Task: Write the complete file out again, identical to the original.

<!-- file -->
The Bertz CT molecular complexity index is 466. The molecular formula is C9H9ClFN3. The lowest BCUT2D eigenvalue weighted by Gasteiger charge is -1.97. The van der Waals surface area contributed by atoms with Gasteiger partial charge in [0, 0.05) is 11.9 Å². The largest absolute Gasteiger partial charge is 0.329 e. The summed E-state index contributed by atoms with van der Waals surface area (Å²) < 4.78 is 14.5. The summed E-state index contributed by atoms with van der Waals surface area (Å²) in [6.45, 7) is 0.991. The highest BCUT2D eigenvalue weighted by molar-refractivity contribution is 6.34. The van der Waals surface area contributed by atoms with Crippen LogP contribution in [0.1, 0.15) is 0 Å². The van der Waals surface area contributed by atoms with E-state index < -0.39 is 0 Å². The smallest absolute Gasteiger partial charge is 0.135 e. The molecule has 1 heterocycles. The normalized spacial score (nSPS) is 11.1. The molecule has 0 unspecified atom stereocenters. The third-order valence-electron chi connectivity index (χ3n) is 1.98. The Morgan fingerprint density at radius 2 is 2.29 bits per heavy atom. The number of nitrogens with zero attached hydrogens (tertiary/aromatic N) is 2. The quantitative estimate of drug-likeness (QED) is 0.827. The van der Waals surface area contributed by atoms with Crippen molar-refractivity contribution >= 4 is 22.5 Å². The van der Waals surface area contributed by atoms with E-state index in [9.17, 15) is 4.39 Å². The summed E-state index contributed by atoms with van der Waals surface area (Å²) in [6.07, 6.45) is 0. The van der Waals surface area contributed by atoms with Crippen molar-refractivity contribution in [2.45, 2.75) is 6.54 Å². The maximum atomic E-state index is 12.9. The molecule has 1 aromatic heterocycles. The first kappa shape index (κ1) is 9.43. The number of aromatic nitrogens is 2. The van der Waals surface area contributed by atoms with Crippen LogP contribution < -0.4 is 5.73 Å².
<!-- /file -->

The Bertz CT molecular complexity index is 466. The molecular formula is C9H9ClFN3. The lowest BCUT2D eigenvalue weighted by Gasteiger charge is -1.97. The van der Waals surface area contributed by atoms with Gasteiger partial charge in [0, 0.05) is 11.9 Å². The largest absolute Gasteiger partial charge is 0.329 e. The summed E-state index contributed by atoms with van der Waals surface area (Å²) < 4.78 is 14.5. The summed E-state index contributed by atoms with van der Waals surface area (Å²) in [6.45, 7) is 0.991. The highest BCUT2D eigenvalue weighted by molar-refractivity contribution is 6.34. The van der Waals surface area contributed by atoms with Crippen LogP contribution in [0.1, 0.15) is 0 Å². The van der Waals surface area contributed by atoms with E-state index < -0.39 is 0 Å². The smallest absolute Gasteiger partial charge is 0.135 e. The molecule has 1 heterocycles. The normalized spacial score (nSPS) is 11.1. The molecule has 0 unspecified atom stereocenters. The third-order valence-electron chi connectivity index (χ3n) is 1.98. The Morgan fingerprint density at radius 2 is 2.29 bits per heavy atom. The number of nitrogens with zero attached hydrogens (tertiary/aromatic N) is 2. The quantitative estimate of drug-likeness (QED) is 0.827. The van der Waals surface area contributed by atoms with Crippen molar-refractivity contribution >= 4 is 22.5 Å². The van der Waals surface area contributed by atoms with E-state index in [9.17, 15) is 4.39 Å². The summed E-state index contributed by atoms with van der Waals surface area (Å²) in [6.07, 6.45) is 0. The van der Waals surface area contributed by atoms with Crippen molar-refractivity contribution in [2.45, 2.75) is 6.54 Å². The maximum atomic E-state index is 12.9. The molecule has 1 aromatic heterocycles. The first kappa shape index (κ1) is 9.43. The number of aromatic nitrogens is 2. The van der Waals surface area contributed by atoms with Crippen LogP contribution < -0.4 is 5.73 Å².